Root Canal Procedure
When tooth decay has been left to progress, it can cause the pulp of your tooth to get infected. This requires a root canal procedure to save the tooth. Root canals are the process of removing the tooth’s pulp and any excess decay and infection. The tooth is then filled to restore it back to its original look, feel, and strength. Root canals can also be used to restore cracked and broken teeth.
Nowadays, having a root canal procedure done is less painful and is the preferred way to treat a tooth that will otherwise die. Having teeth pulled is not as preferred because it can be more costly (especially to repair with an implant) and cause problems with adjacent teeth if left as an open gap. Root canals usually last forever.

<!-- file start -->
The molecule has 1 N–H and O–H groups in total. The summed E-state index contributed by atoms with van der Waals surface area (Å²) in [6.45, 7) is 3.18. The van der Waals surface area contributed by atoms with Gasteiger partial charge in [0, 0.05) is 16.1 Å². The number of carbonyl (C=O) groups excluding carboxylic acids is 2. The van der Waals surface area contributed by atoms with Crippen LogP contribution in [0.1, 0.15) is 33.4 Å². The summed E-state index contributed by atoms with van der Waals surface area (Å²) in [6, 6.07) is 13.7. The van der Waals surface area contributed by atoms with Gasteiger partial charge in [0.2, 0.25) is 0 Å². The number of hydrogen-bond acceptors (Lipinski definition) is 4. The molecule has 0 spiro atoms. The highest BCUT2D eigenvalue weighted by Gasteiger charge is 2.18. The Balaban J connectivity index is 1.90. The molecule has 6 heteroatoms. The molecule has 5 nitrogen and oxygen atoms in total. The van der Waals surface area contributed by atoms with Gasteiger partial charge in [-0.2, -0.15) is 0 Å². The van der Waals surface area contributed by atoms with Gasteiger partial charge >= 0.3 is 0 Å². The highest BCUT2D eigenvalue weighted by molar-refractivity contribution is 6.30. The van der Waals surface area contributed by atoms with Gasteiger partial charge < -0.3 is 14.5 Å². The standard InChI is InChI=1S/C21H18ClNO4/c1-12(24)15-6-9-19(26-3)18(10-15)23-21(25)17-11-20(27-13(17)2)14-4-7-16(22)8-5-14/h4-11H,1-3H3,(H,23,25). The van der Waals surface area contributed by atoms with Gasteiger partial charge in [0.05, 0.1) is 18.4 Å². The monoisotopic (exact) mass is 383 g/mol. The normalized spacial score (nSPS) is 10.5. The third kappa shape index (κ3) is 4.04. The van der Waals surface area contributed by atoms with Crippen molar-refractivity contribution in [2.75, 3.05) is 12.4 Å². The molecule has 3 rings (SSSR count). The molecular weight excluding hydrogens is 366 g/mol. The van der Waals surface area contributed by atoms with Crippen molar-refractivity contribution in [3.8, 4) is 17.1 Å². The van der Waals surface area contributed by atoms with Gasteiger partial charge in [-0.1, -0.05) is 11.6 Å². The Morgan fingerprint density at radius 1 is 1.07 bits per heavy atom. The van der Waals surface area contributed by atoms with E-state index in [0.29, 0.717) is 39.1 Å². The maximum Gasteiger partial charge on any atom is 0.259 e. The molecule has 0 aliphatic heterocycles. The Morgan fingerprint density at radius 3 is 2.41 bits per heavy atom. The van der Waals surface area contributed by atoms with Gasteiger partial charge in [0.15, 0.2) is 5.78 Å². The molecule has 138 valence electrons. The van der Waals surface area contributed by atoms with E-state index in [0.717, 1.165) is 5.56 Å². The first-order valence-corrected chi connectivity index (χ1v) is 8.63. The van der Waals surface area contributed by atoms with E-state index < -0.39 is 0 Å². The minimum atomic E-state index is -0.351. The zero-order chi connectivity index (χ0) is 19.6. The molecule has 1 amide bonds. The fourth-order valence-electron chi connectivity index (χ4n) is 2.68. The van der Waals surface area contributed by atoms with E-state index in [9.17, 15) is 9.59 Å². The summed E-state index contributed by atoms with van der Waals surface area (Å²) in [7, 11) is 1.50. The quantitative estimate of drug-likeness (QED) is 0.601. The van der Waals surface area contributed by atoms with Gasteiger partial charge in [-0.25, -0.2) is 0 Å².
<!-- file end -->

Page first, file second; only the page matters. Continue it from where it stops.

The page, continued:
Signs that you might need a root canal:
- An abscess on your gums
- Extra sensitivity to cold or hot things
- Severe toothache
- Cracked or broken tooth
What is the procedure?
A root canal can be done by a dentist or endodontist (root canal specialist) in one or two appointments, depending on your situation.
The procedure includes:
- After numbing the affected tooth, Dr. Regan DDS will keep it dry by placing a rubber dam around it.
- An opening will be made and the pulp, tissues, and surrounding decay and infection will all be removed.
- The tooth is then cleaned and filled.
- In the event that another appointment is needed, a temporary filling will be used to protect the tooth in the meantime.
- Otherwise, a strong, permanent filling is used that usually lasts a lifetime.
- Your tooth will be sensitive and sore after the procedure, but this will subside after a few days once healed.
- It is recommended that a cap (crown) be placed over the tooth to protect it from any damage and help keep its functionality.
Contact your dentist if you have any questions about root canals.